‘Red Flag’ gun law now in effect in Nevada

Nevada state capitol building in Carson City

Nevada state capitol building in Carson City

Among the laws that took effect Jan. 1 is the “red flag” sections of AB291 allowing law enforcement or a concerned family member to get an order temporarily seizing firearms that belong to someone who poses a serious risk of personal injury to himself or others.

Supporters including Assemblywoman Sandra Jauregui, D-Las Vegas, say the law could prevent killings but in other states that have passed similar legislation, it has been more effective in preventing suicides than assaults and murders.

In addition to law enforcement, family members including domestic partners and those in a relationship with a person can seek an order temporarily taking the person’s weapons or an extended order if he or she “has probable cause to believe that a person poses a risk of causing personal injury to himself or herself or another person.”

That order can be issued by a court with or without notice to the person involved but only after a hearing before the court that must occur within seven calendar days after the application is filed.

If the subject of the order fails to surrender his or her weapons, the court can issue a search warrant.

In addition, that order must be transmitted to the Central Repository so that any law enforcement official dealing with that person can determine that he or she is not allowed to have a firearm.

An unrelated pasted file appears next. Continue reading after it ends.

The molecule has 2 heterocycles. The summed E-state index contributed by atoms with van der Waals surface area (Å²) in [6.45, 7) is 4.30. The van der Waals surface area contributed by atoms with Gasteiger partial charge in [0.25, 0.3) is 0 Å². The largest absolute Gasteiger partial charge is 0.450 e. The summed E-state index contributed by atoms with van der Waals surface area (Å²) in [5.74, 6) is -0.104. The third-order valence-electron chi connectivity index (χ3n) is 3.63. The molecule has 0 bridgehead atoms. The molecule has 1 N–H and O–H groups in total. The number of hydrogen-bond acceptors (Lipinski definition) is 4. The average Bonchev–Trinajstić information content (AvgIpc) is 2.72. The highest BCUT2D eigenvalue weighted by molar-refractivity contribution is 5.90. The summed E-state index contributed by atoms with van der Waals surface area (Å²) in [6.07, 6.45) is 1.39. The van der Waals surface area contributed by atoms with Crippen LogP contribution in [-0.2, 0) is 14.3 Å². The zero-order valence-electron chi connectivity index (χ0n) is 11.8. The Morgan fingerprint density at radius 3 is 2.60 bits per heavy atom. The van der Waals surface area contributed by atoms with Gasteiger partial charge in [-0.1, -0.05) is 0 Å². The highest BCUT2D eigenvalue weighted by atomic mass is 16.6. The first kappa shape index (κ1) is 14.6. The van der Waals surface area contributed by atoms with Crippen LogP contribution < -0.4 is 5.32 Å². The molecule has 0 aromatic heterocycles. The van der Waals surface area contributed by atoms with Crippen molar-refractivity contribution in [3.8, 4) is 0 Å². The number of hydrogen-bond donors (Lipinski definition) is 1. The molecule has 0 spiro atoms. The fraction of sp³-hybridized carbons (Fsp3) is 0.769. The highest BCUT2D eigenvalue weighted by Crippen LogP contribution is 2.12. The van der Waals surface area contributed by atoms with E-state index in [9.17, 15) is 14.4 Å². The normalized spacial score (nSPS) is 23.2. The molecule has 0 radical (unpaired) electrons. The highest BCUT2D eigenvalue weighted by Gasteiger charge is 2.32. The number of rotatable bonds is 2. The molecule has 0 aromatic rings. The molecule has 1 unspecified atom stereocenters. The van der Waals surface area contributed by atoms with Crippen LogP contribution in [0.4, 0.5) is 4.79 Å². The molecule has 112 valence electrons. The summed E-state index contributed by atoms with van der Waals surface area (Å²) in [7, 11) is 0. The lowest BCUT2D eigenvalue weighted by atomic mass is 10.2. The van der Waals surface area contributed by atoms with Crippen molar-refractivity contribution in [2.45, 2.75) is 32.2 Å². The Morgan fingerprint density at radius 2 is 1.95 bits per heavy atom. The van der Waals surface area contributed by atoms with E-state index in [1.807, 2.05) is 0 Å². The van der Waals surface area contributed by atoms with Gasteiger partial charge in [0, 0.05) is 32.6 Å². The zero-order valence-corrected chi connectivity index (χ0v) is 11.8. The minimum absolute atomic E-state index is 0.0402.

If the subject of the order isn’t the owner of the weapon, the owner can keep it as long as he or she agrees to store it in a place such as a safe where the subject can’t get it.

The subject can get his or her weapons back after the order is dissolved as long as it is confirmed the they are eligible to own and possess a firearm under state and federal law.

Other parts of AB291 have been in effect since the bill was passed at the end of the 2019 Legislature — specifically the ban on bump stocks and other devices designed to turn a semi-automatic firearm into what is effectively a machine gun. Those devices were used in the Las Vegas October 1 massacre. Jauregui was one of the people attending that concert on the Las Vegas Strip that resulted in the shooting deaths of 59 people and wounding of numerous others.

Also in effect since the end of session is the language reducing the amount of alcohol a person can have in their system while in possession of a firearm from 0.1 percent to 0.08 percent, matching Nevada’s existing DUI statutes.


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